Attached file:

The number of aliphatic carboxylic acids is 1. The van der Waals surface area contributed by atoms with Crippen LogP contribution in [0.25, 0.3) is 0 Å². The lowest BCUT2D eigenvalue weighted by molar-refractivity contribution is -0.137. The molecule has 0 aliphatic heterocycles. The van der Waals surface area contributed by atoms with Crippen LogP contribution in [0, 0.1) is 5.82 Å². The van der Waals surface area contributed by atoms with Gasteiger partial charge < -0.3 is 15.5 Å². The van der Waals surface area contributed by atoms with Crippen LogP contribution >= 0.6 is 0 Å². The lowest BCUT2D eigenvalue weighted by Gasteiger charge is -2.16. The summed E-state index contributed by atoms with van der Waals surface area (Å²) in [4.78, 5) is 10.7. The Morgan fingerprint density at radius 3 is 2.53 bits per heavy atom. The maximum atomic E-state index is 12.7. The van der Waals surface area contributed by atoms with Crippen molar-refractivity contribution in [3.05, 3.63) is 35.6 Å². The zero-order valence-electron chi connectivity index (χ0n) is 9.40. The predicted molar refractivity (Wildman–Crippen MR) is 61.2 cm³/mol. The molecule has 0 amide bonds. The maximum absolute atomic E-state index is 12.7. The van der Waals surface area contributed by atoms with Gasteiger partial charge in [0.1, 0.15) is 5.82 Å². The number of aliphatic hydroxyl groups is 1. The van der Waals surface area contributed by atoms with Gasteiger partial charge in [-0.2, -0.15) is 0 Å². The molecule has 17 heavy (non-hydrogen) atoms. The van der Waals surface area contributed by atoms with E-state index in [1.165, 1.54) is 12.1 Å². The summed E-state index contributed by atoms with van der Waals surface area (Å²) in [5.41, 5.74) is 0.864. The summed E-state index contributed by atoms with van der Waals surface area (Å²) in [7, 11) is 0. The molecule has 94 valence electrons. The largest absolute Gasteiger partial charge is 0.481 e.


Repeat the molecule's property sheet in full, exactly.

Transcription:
The number of aliphatic carboxylic acids is 1. The van der Waals surface area contributed by atoms with Crippen LogP contribution in [0.25, 0.3) is 0 Å². The lowest BCUT2D eigenvalue weighted by molar-refractivity contribution is -0.137. The molecule has 0 aliphatic heterocycles. The van der Waals surface area contributed by atoms with Crippen LogP contribution in [0, 0.1) is 5.82 Å². The van der Waals surface area contributed by atoms with Gasteiger partial charge < -0.3 is 15.5 Å². The van der Waals surface area contributed by atoms with Crippen LogP contribution >= 0.6 is 0 Å². The lowest BCUT2D eigenvalue weighted by Gasteiger charge is -2.16. The summed E-state index contributed by atoms with van der Waals surface area (Å²) in [4.78, 5) is 10.7. The Morgan fingerprint density at radius 3 is 2.53 bits per heavy atom. The maximum atomic E-state index is 12.7. The van der Waals surface area contributed by atoms with Crippen molar-refractivity contribution in [3.05, 3.63) is 35.6 Å². The zero-order valence-electron chi connectivity index (χ0n) is 9.40. The predicted molar refractivity (Wildman–Crippen MR) is 61.2 cm³/mol. The molecule has 0 amide bonds. The maximum absolute atomic E-state index is 12.7. The van der Waals surface area contributed by atoms with Gasteiger partial charge in [0.1, 0.15) is 5.82 Å². The number of aliphatic hydroxyl groups is 1. The van der Waals surface area contributed by atoms with Gasteiger partial charge in [-0.2, -0.15) is 0 Å². The molecule has 17 heavy (non-hydrogen) atoms. The van der Waals surface area contributed by atoms with E-state index in [1.165, 1.54) is 12.1 Å². The summed E-state index contributed by atoms with van der Waals surface area (Å²) in [5.41, 5.74) is 0.864. The summed E-state index contributed by atoms with van der Waals surface area (Å²) in [7, 11) is 0. The molecule has 94 valence electrons. The largest absolute Gasteiger partial charge is 0.481 e.